Currency as a frame of a reference

Currency as a frame of a reference

When you read the title of this post I bet you were thinking – what does currency have to do with cross-cultural communication?

A frame of reference refers to the notion we each interpret the world differently from our unique, personal experiences in life. It’s like we’re looking through a pair of tinted glasses. Of course, there are many aspects of the culture that we grew up in that form our unique tinted lenses: Exploring these is an important part of understanding cross-cultural communication.

Well I have made a recent discovery. The currency of my country is a significant frame of reference for me when overseas.

Specifically, I’m talking about shopping. Visiting India, there can be no doubt that I did a LOT of shopping. But I am a savvy shopper and I like to make sure that I’m getting a great deal (especially when you can bargain). So in my head, (or admittedly, more often on my phone’s calculator), I was always converting Indian Rupee back into Australian Dollars. On reflection, a light bulb went on: how do I decide whether something is expensive or cheap?

Even within one’s own country, the answer to that question will be relative. For example, someone earning not much might think a $20 T-Shirt is expensive. Someone earning a lot might think that it’s extremely cheap. There will also be other factors, like how they were raised etc, that will influence this.

SO why is this important when in another culture? Well, I went shopping with a friend from India. Whilst I constantly had to convert into dollars, she mentioned she had to make sure she didn’t do that, because she earns Indian Rupee, whereas I earn dollars. Because of the conversion rate, almost everything in India seems cheaper than Australia. But if I was living in India, and not comparing to Australia, then of course some of those things would seem expensive.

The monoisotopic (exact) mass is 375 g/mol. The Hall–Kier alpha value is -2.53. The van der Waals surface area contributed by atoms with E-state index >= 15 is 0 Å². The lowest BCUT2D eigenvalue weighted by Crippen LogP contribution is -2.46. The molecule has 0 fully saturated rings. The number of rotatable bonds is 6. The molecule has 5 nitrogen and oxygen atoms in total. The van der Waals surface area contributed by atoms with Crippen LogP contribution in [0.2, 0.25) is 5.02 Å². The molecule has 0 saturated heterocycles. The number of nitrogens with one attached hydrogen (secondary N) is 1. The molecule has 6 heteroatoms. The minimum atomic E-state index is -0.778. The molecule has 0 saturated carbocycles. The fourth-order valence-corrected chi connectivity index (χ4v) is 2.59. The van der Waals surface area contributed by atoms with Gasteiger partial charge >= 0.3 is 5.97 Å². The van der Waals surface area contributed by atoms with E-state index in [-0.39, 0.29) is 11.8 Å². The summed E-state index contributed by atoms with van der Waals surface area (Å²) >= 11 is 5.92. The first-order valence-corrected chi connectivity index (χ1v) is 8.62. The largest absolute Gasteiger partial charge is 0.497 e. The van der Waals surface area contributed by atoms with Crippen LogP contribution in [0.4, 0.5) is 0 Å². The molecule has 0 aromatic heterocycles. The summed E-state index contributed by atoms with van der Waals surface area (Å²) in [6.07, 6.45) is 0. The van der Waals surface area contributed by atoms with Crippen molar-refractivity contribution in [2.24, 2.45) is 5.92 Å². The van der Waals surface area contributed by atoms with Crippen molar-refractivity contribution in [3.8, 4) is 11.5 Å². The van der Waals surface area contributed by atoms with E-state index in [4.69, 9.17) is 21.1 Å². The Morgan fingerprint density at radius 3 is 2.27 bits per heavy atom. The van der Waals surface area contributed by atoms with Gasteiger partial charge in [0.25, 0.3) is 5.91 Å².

I hope I’m explaining this properly 🙂 Basically, my frame of reference of whether something was cheap or expensive in India, was to compare it to the prices in Australia and what I consider cheap/expensive there. So you can imagine that this would have significant impact in cross-cultural communication. For example, in business dealings, what is considered cheap versus expensive may significantly impact the bottom line of a business, or how gifts are received, or how dinners at certain priced restaurants are perceived.

It is always surprising how many aspects of culture are not visible, yet so important to communication. Discovering them, experiencing them and learning from them is what gets me excited about cross-cultural interactions!


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